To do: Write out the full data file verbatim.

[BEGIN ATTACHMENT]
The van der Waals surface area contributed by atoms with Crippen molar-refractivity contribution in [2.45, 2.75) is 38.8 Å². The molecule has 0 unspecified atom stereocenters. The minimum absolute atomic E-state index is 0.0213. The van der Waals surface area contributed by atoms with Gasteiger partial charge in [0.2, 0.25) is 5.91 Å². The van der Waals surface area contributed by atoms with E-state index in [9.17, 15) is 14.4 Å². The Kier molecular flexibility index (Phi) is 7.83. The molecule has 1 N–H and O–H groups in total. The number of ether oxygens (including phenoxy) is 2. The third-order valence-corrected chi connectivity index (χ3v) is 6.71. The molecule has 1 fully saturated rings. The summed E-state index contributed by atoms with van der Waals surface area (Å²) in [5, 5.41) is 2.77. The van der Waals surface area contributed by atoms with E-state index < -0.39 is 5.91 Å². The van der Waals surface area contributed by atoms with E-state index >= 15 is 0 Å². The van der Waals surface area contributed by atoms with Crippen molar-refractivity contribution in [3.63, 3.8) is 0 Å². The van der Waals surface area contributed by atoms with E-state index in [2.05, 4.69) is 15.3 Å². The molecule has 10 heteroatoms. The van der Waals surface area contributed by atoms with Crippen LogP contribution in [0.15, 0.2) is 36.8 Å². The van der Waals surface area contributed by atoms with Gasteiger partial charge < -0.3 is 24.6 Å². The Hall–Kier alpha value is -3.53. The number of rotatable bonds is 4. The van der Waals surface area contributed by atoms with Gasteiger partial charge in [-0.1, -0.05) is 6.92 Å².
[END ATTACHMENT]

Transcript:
The van der Waals surface area contributed by atoms with Crippen molar-refractivity contribution in [2.45, 2.75) is 38.8 Å². The molecule has 0 unspecified atom stereocenters. The minimum absolute atomic E-state index is 0.0213. The van der Waals surface area contributed by atoms with Gasteiger partial charge in [0.2, 0.25) is 5.91 Å². The van der Waals surface area contributed by atoms with E-state index in [9.17, 15) is 14.4 Å². The Kier molecular flexibility index (Phi) is 7.83. The molecule has 1 N–H and O–H groups in total. The number of ether oxygens (including phenoxy) is 2. The third-order valence-corrected chi connectivity index (χ3v) is 6.71. The molecule has 1 fully saturated rings. The summed E-state index contributed by atoms with van der Waals surface area (Å²) in [5, 5.41) is 2.77. The van der Waals surface area contributed by atoms with E-state index < -0.39 is 5.91 Å². The van der Waals surface area contributed by atoms with E-state index >= 15 is 0 Å². The van der Waals surface area contributed by atoms with Crippen molar-refractivity contribution in [3.63, 3.8) is 0 Å². The van der Waals surface area contributed by atoms with E-state index in [2.05, 4.69) is 15.3 Å². The molecule has 10 heteroatoms. The van der Waals surface area contributed by atoms with Crippen LogP contribution in [0.15, 0.2) is 36.8 Å². The van der Waals surface area contributed by atoms with Gasteiger partial charge < -0.3 is 24.6 Å². The Hall–Kier alpha value is -3.53. The number of rotatable bonds is 4. The van der Waals surface area contributed by atoms with Gasteiger partial charge in [-0.1, -0.05) is 6.92 Å².